The PDA Annual Meeting was held in New Orleans on April 3-5, 2023.  It was a great conference with the theme of “Back to the Future: Learning from the Past in a Patient‑Centric World.”  The plenary and breakout sessions truly held to that theme.

The first plenary session started off with a discussion of Rare Diseases (RDs) from EveryLife Foundation for Rare Diseases, which focuses on the impact of the patient voice in public policy, including an impactful patient‑speaker who gave firsthand knowledge of her RD experience.

The second plenary was intriguing in a different way.  With a title of “Digitization of Pharma: Achieving Cybersecurity in Healthcare,” the speakers from Siemens Industry discussed IT versus OT, or Operational Technology essentially being anything used to run manufacturing equipment, and the impact of network security on each of these.  A key point from one of the slides was “The ROI for OT cybersecurity is much more than an avoided incident,” and when justifying the cost for needed upgrades to network security to management, ask “what are the cost-savings of manufacturing not being down for two weeks?”  The next speaker, from GxP-CC, followed with a discussion of how to manage risk in the world of data that the pharmaceutical industry lives in.  His key message was that you need to determine how to balance your risk, to manage your risk by identifying vulnerabilities, creating scenarios to protect them, and then challenging those scenarios.

The third plenary was on emerging technologies, specifically discussing Advanced Therapy Medicinal Products (ATMPs).  The two speakers discussed how their companies are pushing boundaries to accelerate the development of new drugs.  The first speaker, from Tessera, spoke of editing genomes using mobile genetic genomes that occur naturally in DNA and how they have been successful in doing this type of editing in primates to modify disease states.  In contrast, Adicet Bio is using gamma‑delta T‑cells as a modality for therapeutic treatment to improve cancer immunotherapy, with a goal of producing an “off‑the‑shelf” product administered to patients in several target immunotherapy areas.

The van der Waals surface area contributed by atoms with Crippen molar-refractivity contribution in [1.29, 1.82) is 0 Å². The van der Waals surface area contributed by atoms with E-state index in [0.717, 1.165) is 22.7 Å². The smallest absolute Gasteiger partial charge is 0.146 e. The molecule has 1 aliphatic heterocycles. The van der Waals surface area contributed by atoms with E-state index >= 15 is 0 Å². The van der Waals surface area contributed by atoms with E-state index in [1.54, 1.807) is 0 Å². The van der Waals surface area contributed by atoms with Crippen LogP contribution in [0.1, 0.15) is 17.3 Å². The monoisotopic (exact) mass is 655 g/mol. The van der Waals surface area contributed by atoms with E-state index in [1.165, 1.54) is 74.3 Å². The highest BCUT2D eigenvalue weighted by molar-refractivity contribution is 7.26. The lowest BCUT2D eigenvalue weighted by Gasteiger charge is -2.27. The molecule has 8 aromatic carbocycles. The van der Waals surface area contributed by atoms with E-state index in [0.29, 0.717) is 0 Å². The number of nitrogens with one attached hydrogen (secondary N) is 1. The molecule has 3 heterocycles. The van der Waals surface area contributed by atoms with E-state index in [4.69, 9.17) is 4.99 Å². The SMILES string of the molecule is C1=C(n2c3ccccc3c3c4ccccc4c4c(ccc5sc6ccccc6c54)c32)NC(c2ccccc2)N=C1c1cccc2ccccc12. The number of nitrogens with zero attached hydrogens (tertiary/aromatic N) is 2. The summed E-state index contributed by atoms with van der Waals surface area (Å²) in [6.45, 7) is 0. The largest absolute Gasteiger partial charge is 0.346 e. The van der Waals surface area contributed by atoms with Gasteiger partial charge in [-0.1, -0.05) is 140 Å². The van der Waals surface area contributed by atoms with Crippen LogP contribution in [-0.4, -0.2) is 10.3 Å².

The fourth plenary focused on the supply chain with the first presentation from the Coalition for Epidemic Preparedness and Innovation (CEPI) about its 100 Days Mission to provide speed and access for vaccine development within a Quality and regulatory framework by using a platform development and geo‑diversified manufacturing network.  It sees lack of thermostability as a main hurdle in getting vaccines to the geographical areas where they are needed.  This was followed by a presentation by the U.S. Pharmacopeia (USP) which has been working on a data platform it calls the USP Medicine Supply Map to identify and evaluate supply chain risks to try to predict drug shortages.  The study focused on antimicrobials and what information could be uncovered from mapping by labels and searching the master file database for APIs.  A key finding was that greater upstream supply‑chain transparency (where and how much volume of APIs and key excipients come from a particular geographic area) could help healthcare practitioners to safeguard patient health better proactively.

In between the plenary sessions, there were many great presentations and discussions with a focus on Annex 1 changes and implications, data integrity, risk management, supply chain, and innovation.  Stay tuned for more updates from this meeting.